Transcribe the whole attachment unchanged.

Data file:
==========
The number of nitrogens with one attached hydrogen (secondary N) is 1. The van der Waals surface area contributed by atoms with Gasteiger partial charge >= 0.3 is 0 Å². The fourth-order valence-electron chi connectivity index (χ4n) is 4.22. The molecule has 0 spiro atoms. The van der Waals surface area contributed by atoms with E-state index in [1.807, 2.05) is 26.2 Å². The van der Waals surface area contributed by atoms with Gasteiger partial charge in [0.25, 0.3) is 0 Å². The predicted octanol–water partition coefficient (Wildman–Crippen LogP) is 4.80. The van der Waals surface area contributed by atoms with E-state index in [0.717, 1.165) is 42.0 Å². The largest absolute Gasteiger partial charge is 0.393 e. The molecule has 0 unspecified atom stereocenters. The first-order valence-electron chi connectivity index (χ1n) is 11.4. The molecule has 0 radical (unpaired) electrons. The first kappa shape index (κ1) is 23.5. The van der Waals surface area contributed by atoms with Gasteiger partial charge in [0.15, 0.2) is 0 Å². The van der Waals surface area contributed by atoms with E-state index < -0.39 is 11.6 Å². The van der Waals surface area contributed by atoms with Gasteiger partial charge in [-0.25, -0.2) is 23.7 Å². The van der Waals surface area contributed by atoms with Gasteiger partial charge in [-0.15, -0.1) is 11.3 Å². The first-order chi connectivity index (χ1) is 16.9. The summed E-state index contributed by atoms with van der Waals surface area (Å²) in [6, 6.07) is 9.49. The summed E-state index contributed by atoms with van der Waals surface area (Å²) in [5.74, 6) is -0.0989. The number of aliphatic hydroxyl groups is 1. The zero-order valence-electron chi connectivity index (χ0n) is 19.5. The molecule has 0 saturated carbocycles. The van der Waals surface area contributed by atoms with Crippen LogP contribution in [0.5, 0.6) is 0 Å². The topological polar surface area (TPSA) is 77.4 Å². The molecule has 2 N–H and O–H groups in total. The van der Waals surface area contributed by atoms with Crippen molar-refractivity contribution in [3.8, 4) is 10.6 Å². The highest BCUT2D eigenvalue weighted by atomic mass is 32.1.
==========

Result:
The number of nitrogens with one attached hydrogen (secondary N) is 1. The van der Waals surface area contributed by atoms with Gasteiger partial charge >= 0.3 is 0 Å². The fourth-order valence-electron chi connectivity index (χ4n) is 4.22. The molecule has 0 spiro atoms. The van der Waals surface area contributed by atoms with E-state index in [1.807, 2.05) is 26.2 Å². The van der Waals surface area contributed by atoms with Gasteiger partial charge in [0.25, 0.3) is 0 Å². The predicted octanol–water partition coefficient (Wildman–Crippen LogP) is 4.80. The van der Waals surface area contributed by atoms with E-state index in [0.717, 1.165) is 42.0 Å². The largest absolute Gasteiger partial charge is 0.393 e. The molecule has 0 unspecified atom stereocenters. The first-order valence-electron chi connectivity index (χ1n) is 11.4. The molecule has 0 radical (unpaired) electrons. The first kappa shape index (κ1) is 23.5. The van der Waals surface area contributed by atoms with Gasteiger partial charge in [0.15, 0.2) is 0 Å². The van der Waals surface area contributed by atoms with E-state index < -0.39 is 11.6 Å². The van der Waals surface area contributed by atoms with Gasteiger partial charge in [-0.25, -0.2) is 23.7 Å². The van der Waals surface area contributed by atoms with Gasteiger partial charge in [-0.15, -0.1) is 11.3 Å². The first-order chi connectivity index (χ1) is 16.9. The summed E-state index contributed by atoms with van der Waals surface area (Å²) in [6, 6.07) is 9.49. The summed E-state index contributed by atoms with van der Waals surface area (Å²) in [5.74, 6) is -0.0989. The number of aliphatic hydroxyl groups is 1. The zero-order valence-electron chi connectivity index (χ0n) is 19.5. The molecule has 0 saturated carbocycles. The van der Waals surface area contributed by atoms with Crippen LogP contribution in [0.5, 0.6) is 0 Å². The topological polar surface area (TPSA) is 77.4 Å². The molecule has 2 N–H and O–H groups in total. The van der Waals surface area contributed by atoms with Crippen molar-refractivity contribution in [3.8, 4) is 10.6 Å². The highest BCUT2D eigenvalue weighted by atomic mass is 32.1.